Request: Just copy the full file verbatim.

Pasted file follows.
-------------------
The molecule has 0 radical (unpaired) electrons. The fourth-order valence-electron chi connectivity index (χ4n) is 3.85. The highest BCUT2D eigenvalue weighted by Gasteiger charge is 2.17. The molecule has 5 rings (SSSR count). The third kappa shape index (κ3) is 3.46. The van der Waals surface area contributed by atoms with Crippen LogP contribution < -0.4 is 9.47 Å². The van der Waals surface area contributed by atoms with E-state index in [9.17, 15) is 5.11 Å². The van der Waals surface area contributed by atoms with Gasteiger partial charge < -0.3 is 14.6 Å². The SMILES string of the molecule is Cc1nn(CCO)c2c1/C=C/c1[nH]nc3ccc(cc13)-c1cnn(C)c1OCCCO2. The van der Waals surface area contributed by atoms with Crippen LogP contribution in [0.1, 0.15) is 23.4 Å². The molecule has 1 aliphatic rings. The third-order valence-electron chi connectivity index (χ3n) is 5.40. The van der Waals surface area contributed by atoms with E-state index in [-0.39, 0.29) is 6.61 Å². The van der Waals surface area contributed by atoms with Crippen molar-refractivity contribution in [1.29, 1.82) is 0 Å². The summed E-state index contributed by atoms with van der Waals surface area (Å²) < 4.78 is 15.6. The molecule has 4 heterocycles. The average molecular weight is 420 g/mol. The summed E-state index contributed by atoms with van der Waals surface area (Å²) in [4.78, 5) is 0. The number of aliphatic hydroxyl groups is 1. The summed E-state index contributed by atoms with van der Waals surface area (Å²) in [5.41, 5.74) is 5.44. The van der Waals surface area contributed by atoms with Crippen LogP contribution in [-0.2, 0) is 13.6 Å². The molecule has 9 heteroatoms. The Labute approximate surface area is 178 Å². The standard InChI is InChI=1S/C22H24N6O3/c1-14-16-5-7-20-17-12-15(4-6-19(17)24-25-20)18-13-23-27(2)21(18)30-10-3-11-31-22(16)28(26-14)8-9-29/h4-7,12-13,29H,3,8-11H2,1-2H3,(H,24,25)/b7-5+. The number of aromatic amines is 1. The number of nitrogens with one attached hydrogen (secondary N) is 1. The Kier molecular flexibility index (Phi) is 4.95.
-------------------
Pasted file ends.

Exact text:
The molecule has 0 radical (unpaired) electrons. The fourth-order valence-electron chi connectivity index (χ4n) is 3.85. The highest BCUT2D eigenvalue weighted by Gasteiger charge is 2.17. The molecule has 5 rings (SSSR count). The third kappa shape index (κ3) is 3.46. The van der Waals surface area contributed by atoms with Crippen LogP contribution < -0.4 is 9.47 Å². The van der Waals surface area contributed by atoms with E-state index in [9.17, 15) is 5.11 Å². The van der Waals surface area contributed by atoms with Gasteiger partial charge < -0.3 is 14.6 Å². The SMILES string of the molecule is Cc1nn(CCO)c2c1/C=C/c1[nH]nc3ccc(cc13)-c1cnn(C)c1OCCCO2. The van der Waals surface area contributed by atoms with Crippen LogP contribution in [0.1, 0.15) is 23.4 Å². The molecule has 1 aliphatic rings. The third-order valence-electron chi connectivity index (χ3n) is 5.40. The van der Waals surface area contributed by atoms with E-state index in [-0.39, 0.29) is 6.61 Å². The van der Waals surface area contributed by atoms with Crippen molar-refractivity contribution in [1.29, 1.82) is 0 Å². The summed E-state index contributed by atoms with van der Waals surface area (Å²) < 4.78 is 15.6. The molecule has 4 heterocycles. The average molecular weight is 420 g/mol. The summed E-state index contributed by atoms with van der Waals surface area (Å²) in [4.78, 5) is 0. The number of aliphatic hydroxyl groups is 1. The summed E-state index contributed by atoms with van der Waals surface area (Å²) in [5.41, 5.74) is 5.44. The van der Waals surface area contributed by atoms with Crippen LogP contribution in [-0.2, 0) is 13.6 Å². The molecule has 9 heteroatoms. The Labute approximate surface area is 178 Å². The standard InChI is InChI=1S/C22H24N6O3/c1-14-16-5-7-20-17-12-15(4-6-19(17)24-25-20)18-13-23-27(2)21(18)30-10-3-11-31-22(16)28(26-14)8-9-29/h4-7,12-13,29H,3,8-11H2,1-2H3,(H,24,25)/b7-5+. The number of aromatic amines is 1. The number of nitrogens with one attached hydrogen (secondary N) is 1. The Kier molecular flexibility index (Phi) is 4.95.